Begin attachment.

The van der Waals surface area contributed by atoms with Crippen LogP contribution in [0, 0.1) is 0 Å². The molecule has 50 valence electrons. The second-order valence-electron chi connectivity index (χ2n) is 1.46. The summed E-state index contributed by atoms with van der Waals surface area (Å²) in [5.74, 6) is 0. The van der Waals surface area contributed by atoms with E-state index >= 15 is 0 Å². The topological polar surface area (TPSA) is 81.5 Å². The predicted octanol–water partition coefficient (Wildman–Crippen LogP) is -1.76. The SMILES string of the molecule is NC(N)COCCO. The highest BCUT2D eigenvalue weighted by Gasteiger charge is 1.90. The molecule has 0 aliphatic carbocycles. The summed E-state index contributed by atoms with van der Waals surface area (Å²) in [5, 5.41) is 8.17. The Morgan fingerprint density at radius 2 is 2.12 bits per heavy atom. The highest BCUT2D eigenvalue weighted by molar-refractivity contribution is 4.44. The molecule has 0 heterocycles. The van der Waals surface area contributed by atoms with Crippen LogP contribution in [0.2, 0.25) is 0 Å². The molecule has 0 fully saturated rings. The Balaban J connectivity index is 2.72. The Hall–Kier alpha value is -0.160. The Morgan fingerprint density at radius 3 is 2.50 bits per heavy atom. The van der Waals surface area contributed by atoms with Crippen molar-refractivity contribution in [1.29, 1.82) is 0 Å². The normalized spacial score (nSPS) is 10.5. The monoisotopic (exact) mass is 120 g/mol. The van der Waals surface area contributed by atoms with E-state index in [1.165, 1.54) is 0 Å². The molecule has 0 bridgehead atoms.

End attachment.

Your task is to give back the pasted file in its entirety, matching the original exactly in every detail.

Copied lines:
The van der Waals surface area contributed by atoms with Crippen LogP contribution in [0, 0.1) is 0 Å². The molecule has 50 valence electrons. The second-order valence-electron chi connectivity index (χ2n) is 1.46. The summed E-state index contributed by atoms with van der Waals surface area (Å²) in [5.74, 6) is 0. The van der Waals surface area contributed by atoms with E-state index >= 15 is 0 Å². The topological polar surface area (TPSA) is 81.5 Å². The predicted octanol–water partition coefficient (Wildman–Crippen LogP) is -1.76. The SMILES string of the molecule is NC(N)COCCO. The highest BCUT2D eigenvalue weighted by Gasteiger charge is 1.90. The molecule has 0 aliphatic carbocycles. The summed E-state index contributed by atoms with van der Waals surface area (Å²) in [5, 5.41) is 8.17. The Morgan fingerprint density at radius 2 is 2.12 bits per heavy atom. The highest BCUT2D eigenvalue weighted by molar-refractivity contribution is 4.44. The molecule has 0 heterocycles. The van der Waals surface area contributed by atoms with Crippen LogP contribution in [0.2, 0.25) is 0 Å². The molecule has 0 fully saturated rings. The Balaban J connectivity index is 2.72. The Hall–Kier alpha value is -0.160. The Morgan fingerprint density at radius 3 is 2.50 bits per heavy atom. The van der Waals surface area contributed by atoms with Crippen molar-refractivity contribution in [1.29, 1.82) is 0 Å². The normalized spacial score (nSPS) is 10.5. The monoisotopic (exact) mass is 120 g/mol. The van der Waals surface area contributed by atoms with E-state index in [1.165, 1.54) is 0 Å². The molecule has 0 bridgehead atoms.